What is Happening with Truck Insurance?

Have you heard about the insurance market for trucking companies? Some are saying that it is out of control. Others are saying that the insurance issue is a little simpler than that, and that the insurance companies have finally woken up to the reality that some trucking companies don’t deserve to be covered. Wow!

So, what is happening? Trucking insurance rates are going up, and up! They are like a shuttlecraft going skyward – going out of this world. To demonstrate, let me quote an insurance underwriter; “Three or four years ago, insurance on a small fleet (about 25 trucks) was averaging about $10,000 per vehicle. Now the same fleet is paying about $20,000 per unit. That is double the amount in a short period of time. Not many other required expenses have doubled in the same length of time. Certainly, I can’t think of another”.

If you think that insurance is a small cost for a trucking company, you would be incorrect. Insurance is often one of the top five expenses for a company.

So why the increase? There are several factors. Huge settlements are being paid out by the insurance companies. These are often not negotiated but court-ordered settlements. Once the court orders one outlandish solution, then everyone wants the same or a more significant settlement. We all know how that works. If your next-door neighbour got a settlement because of a crash and a week later, you got into a wreck of a similar nature, you would want at least as much as your neighbour; if not more.

Because of these astronomical payouts, several insurers have quit writing trucking insurance. After all, the insurance company wants to make a profit. With trucking insurance historically not being profitable, they have left the market and have discontinued offering insurance to trucking companies. Who has left the market? Zurich was once a significant player in the trucking insurance space but is no longer. AIG seems to be moving or is out. Then others have tightened up their underwriting. They have decided that if you have a ‘conditional’ CVOR, then they will not insure you and it does not seem to matter what the historical losses are for that trucking company. Many insurers have also left other markets – for example; gravel haulers used to have a difficult time getting insurance and now it is nearly impossible to obtain it. Other segments are the same.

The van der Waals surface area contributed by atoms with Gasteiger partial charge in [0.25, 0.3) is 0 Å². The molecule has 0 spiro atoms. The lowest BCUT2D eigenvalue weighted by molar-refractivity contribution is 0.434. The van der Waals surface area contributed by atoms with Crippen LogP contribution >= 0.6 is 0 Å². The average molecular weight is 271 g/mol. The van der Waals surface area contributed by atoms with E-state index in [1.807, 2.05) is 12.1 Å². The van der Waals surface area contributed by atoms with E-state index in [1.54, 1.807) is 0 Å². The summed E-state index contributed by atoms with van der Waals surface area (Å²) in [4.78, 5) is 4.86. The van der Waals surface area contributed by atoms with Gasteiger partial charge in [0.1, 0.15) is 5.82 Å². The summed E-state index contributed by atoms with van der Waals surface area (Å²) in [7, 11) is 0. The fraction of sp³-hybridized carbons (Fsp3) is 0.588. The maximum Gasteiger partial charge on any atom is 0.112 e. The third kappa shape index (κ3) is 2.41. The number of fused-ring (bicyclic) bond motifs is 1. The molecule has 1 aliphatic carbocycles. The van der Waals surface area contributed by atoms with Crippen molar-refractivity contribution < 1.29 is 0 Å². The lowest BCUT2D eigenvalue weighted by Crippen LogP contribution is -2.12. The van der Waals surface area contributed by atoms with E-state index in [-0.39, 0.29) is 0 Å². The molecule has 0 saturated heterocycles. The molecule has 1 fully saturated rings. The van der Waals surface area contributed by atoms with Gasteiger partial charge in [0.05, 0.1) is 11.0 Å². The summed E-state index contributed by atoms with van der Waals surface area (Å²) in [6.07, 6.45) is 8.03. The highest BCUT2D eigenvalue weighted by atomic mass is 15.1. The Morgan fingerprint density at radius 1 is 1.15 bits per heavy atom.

Are you interested in starting your own trucking company? Is insurance available? The insurance companies have many rules about new startups. Does the owner have at least three years of experience as an Owner Operator? If they do, then maybe they can get insurance, but only for one or maybe two trucks for the first several years. Yes, the insurers are saying no growth until you demonstrate a few years of low losses. So if you want to start a trucking company, I believe that the first step is to first secure your insurance since it is extremely difficult. Talk to a trucking insurance specialist first and get the lay-of-the-land.

What does this mean if insurance companies have not been making money in the trucking market, some companies have left the market and the remaining insurance companies are determined to make a profit? It means that rates are going up. With trucking companies mostly making poor returns on their companies (4% to 6% seems to be a trucking company profit average) and with insurance and other cost going skyward, it may be a tough year for driver wages.

You, the driver, deserve better, as truck driver wages have not kept up with inflation for many years now and 2020 does not look much better. So, what can you do as a driver? Drive safe! That will help your company remain profitable which will help you to keep your job. And if you ever need to switch trucking companies, it also makes you look beautiful for your next employer.

So please drive safely!

Chris Harris
Top Dawg, Safety Dawg Inc.
@safety_dawg (twitter)

About Chris Harris, Safety Dawg

Chris has been involved in trucking most of his adult life. He drove truck for and worked in various office/management positions for a major truck company. His last position of 5 years in the safety department where he was responsible for the recruiting of Owner Operators and their compliance. He joined a trucking insurance company in 2001 and has been in the insurance side of things until making Safety Dawg a full-time endeavour.